Hannah Jantos
September 20, 2022

The Psychology of TikTok: Why You Can't Stop Scrolling

The TikTok we know today was very carefully and methodically perfected with the goal of total global influence.

Woman holding coffee cup and scrolling TikTok

It’s 1:28 am. You’ve been scrolling through TikTok for the past two hours. You promised yourself you would go to sleep earlier tonight, but “five more minutes” on TikTok somehow turned into hours. Sound familiar? Unfortunately, it’s a place that many of us have found ourselves in, without any idea of how to stop and where to even start.

While we might not have all the answers, we can help you understand the psychology behind the addictive nature of TikTok, and some tips for spending less time with your eyes glued to the screen.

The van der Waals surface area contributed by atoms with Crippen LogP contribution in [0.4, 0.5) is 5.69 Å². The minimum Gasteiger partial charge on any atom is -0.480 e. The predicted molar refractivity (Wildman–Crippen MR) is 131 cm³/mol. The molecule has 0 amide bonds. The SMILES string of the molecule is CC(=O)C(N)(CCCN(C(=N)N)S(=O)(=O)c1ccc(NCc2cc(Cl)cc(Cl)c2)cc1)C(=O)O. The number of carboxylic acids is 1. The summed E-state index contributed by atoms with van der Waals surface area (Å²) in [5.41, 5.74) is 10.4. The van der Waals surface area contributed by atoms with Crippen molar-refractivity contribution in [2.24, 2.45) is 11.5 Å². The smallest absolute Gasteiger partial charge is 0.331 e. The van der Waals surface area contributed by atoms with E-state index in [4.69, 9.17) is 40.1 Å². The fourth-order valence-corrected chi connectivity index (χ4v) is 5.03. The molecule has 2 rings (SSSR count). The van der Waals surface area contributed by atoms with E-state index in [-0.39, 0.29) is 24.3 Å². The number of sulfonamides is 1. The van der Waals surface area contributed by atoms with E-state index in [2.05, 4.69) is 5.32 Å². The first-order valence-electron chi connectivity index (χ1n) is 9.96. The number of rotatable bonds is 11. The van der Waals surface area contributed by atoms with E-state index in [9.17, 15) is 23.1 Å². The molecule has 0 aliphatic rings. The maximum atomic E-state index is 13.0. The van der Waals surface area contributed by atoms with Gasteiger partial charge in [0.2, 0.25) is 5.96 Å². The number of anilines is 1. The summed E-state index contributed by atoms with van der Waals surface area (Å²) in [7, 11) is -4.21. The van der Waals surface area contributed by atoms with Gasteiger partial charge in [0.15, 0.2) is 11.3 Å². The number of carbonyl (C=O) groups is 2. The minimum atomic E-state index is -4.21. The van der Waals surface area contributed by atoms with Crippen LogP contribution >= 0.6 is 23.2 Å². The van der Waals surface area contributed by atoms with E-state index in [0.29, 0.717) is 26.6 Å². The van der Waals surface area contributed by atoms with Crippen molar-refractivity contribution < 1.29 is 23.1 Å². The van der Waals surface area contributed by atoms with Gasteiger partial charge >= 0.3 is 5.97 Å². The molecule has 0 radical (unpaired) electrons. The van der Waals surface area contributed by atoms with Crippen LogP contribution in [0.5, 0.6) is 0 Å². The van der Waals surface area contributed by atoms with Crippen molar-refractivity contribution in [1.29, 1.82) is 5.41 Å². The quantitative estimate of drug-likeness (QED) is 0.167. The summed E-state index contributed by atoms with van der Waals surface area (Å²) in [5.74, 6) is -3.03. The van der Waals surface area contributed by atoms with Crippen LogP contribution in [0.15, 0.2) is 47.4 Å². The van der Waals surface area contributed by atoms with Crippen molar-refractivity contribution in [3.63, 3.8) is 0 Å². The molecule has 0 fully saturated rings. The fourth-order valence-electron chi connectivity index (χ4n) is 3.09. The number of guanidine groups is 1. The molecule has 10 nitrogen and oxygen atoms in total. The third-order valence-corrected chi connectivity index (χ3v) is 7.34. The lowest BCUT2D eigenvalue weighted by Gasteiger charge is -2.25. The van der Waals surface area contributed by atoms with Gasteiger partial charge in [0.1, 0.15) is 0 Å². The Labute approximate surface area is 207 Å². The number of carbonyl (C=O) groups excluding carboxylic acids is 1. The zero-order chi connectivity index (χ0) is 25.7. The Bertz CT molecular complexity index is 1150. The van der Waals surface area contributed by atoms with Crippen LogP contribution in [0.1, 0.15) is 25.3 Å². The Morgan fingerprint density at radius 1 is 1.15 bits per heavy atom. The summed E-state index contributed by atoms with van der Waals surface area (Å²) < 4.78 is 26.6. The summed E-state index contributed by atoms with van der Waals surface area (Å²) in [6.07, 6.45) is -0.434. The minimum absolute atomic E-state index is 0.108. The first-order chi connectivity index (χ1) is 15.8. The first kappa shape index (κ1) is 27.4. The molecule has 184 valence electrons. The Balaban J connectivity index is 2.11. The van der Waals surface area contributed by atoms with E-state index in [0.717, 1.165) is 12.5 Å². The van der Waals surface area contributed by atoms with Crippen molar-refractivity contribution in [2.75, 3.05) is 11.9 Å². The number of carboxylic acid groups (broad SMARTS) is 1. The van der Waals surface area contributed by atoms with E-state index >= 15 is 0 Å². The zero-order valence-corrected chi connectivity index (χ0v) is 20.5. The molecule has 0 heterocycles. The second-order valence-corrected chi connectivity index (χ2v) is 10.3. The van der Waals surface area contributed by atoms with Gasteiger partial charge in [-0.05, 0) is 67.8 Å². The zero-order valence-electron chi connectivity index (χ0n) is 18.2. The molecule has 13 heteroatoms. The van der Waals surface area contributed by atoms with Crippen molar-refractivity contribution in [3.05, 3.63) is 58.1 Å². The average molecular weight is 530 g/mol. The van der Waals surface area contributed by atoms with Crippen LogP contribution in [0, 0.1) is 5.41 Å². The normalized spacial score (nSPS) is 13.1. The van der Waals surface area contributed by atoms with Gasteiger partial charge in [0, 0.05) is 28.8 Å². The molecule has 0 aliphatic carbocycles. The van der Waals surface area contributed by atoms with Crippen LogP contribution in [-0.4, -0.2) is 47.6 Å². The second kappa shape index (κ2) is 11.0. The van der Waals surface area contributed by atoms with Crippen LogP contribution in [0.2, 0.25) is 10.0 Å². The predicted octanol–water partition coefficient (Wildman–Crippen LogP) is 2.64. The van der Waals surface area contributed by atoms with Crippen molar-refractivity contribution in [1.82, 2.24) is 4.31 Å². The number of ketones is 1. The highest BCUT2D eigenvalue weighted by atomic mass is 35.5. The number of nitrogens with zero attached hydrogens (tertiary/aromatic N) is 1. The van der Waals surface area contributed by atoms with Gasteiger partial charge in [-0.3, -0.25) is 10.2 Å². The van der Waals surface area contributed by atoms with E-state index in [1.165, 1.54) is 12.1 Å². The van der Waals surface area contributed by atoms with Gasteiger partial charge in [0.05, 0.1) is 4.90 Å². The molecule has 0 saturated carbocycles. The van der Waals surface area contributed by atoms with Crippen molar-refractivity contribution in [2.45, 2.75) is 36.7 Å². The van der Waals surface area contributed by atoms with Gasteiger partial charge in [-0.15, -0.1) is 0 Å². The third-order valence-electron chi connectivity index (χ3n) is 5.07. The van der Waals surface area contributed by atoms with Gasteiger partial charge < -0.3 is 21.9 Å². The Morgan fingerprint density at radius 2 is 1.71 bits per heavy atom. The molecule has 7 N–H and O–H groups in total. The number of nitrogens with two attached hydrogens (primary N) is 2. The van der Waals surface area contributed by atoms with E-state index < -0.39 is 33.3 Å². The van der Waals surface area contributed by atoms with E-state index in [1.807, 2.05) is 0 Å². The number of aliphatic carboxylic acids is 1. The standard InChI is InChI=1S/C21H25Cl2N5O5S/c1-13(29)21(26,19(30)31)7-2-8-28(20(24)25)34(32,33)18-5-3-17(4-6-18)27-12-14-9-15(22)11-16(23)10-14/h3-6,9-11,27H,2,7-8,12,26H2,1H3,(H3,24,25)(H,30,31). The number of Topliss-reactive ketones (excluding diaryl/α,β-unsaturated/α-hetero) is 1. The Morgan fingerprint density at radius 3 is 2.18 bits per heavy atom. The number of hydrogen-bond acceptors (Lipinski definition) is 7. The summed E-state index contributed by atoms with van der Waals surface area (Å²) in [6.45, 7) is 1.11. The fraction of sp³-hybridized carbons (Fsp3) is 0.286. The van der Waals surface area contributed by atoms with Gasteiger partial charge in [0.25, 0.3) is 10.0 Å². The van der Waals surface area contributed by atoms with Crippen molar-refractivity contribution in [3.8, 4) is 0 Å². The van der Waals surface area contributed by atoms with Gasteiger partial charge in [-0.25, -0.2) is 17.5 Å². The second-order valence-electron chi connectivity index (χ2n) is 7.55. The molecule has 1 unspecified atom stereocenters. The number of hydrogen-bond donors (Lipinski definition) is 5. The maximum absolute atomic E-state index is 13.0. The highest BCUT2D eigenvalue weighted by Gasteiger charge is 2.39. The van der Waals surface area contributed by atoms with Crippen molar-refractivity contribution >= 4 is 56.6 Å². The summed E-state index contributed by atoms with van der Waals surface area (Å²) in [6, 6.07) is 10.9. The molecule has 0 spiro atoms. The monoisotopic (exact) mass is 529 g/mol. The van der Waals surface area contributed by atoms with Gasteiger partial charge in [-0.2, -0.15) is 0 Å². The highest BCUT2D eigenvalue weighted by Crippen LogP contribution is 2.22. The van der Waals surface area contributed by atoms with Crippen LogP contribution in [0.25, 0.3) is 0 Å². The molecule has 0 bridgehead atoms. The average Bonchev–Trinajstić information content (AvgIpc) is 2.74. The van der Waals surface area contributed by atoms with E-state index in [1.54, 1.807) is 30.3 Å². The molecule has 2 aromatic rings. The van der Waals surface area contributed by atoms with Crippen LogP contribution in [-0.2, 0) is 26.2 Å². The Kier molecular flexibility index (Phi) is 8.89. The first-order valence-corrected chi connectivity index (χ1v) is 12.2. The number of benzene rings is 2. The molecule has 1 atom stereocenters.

Where did TikTok come from?

TikTok is not one of those social media apps that three college-aged boys randomly decided to create. The TikTok we know today was very carefully and methodically perfected with the goal of total global influence.

TikTok actually started as a few different apps before merging into its current state.

The first app was called Musical.ly, which launched in 2014 in Shanghai, and had a very strong and healthy global audience for its short-lived reign of popularity.

In 2016, the Chinese technology giant ByteDance launched an app in China with a similar concept to Musical.ly called Douyin, which attracted 100 million users across China and Thailand within a year.

Following the popularity of Douyin, ByteDance wanted to expand its success to the global sphere. The company bought Musical.ly and combined it with Douyin to create a new app – TikTok.